by Staff Writers
Beijing (XNA) Jan 19, 2016
China will send two new models of carrier rocket in the Long March series on their maiden space trips in 2016, the China Aerospace Science and Industry Corporation (CASC) said on Saturday.
The country's strongest carrier rocket, Long March-5 has a payload capacity of 25 tonnes to low Earth orbit, or 14 tonnes to geostationary transfer orbit. It is scheduled to carry the Chang'e-5 lunar probe around 2017 to finish the last chapter in China's three-step (orbiting, landing and return) moon exploration program.
According to a CASC statement, which did not specify either of the rockets' missions this year, Long March-5 is currently being tested at a launch site in south China's Hainan Province.
A medium-sized rocket using liquid propellants, Long March-7 will carry up to 13.5 tonnes to low Earth orbit or 5.5 tonnes to sun-synchronous orbit at a height of 700 km. It will carry cargo craft for the planned space station.
"The two carrier rockets' maiden flights will significantly boost our country's ability to enter space and help realize leapfrog development in our space transportation system," said the CASC.
Both rockets were developed by the China Academy of Launch Vehicle Technology under the CASC.
According to the statement, the academy will be responsible for the launch of 15 space missions this year, covering manned space projects, China's satellite navigation system and satellites for civilian and commercial uses.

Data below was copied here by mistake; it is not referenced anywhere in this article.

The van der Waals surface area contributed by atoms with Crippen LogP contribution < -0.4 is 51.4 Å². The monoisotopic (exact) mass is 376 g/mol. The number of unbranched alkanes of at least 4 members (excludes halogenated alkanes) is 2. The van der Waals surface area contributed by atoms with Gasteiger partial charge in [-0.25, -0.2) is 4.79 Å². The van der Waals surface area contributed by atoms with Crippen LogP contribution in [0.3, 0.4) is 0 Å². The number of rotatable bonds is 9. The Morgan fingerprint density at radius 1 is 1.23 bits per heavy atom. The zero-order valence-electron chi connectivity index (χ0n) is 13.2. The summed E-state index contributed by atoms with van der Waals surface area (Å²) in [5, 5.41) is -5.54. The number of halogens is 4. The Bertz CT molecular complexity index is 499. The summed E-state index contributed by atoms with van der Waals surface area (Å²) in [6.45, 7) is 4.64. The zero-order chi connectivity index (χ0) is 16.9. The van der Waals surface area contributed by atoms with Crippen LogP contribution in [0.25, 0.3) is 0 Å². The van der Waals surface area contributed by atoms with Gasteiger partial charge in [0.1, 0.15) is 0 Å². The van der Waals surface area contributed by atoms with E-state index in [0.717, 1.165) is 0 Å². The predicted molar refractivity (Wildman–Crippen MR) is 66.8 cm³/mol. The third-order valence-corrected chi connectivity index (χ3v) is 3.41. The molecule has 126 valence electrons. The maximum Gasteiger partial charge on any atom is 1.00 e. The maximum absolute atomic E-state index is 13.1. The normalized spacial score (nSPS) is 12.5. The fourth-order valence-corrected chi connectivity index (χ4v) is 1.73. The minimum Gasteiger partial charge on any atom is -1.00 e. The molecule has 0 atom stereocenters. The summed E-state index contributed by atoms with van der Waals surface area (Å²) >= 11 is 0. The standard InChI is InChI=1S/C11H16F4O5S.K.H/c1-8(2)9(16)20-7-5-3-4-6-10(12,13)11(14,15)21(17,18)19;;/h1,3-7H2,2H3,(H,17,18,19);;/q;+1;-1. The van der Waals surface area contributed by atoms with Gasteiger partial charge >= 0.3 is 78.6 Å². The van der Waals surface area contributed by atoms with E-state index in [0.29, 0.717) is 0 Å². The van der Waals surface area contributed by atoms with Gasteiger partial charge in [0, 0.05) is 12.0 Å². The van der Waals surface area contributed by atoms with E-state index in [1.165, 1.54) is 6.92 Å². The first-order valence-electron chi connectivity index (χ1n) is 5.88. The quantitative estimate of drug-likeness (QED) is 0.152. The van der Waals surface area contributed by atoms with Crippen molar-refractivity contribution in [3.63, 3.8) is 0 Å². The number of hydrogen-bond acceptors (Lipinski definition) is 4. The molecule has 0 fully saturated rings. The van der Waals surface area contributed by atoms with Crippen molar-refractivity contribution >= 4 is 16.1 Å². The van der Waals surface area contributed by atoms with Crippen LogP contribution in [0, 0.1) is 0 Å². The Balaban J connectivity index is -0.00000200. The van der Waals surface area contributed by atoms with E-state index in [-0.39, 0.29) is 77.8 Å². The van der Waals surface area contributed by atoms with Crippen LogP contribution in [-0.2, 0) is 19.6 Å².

Source: Xinhua News Agency
China National Space Administration
Rocket Science News at Space-Travel.Com
|The content herein, unless otherwise known to be public domain, are Copyright 1995-2016 - Space Media Network. All websites are published in Australia and are solely subject to Australian law and governed by Fair Use principals for news reporting and research purposes. AFP, UPI and IANS news wire stories are copyright Agence France-Presse, United Press International and Indo-Asia News Service. ESA news reports are copyright European Space Agency. All NASA sourced material is public domain. Additional copyrights may apply in whole or part to other bona fide parties. Advertising does not imply endorsement, agreement or approval of any opinions, statements or information provided by Space Media Network on any Web page published or hosted by Space Media Network. Privacy Statement All images and articles appearing on Space Media Network have been edited or digitally altered in some way. Any requests to remove copyright material will be acted upon in a timely and appropriate manner. Any attempt to extort money from Space Media Network will be ignored and reported to Australian Law Enforcement Agencies as a potential case of financial fraud involving the use of a telephonic carriage device or postal service.|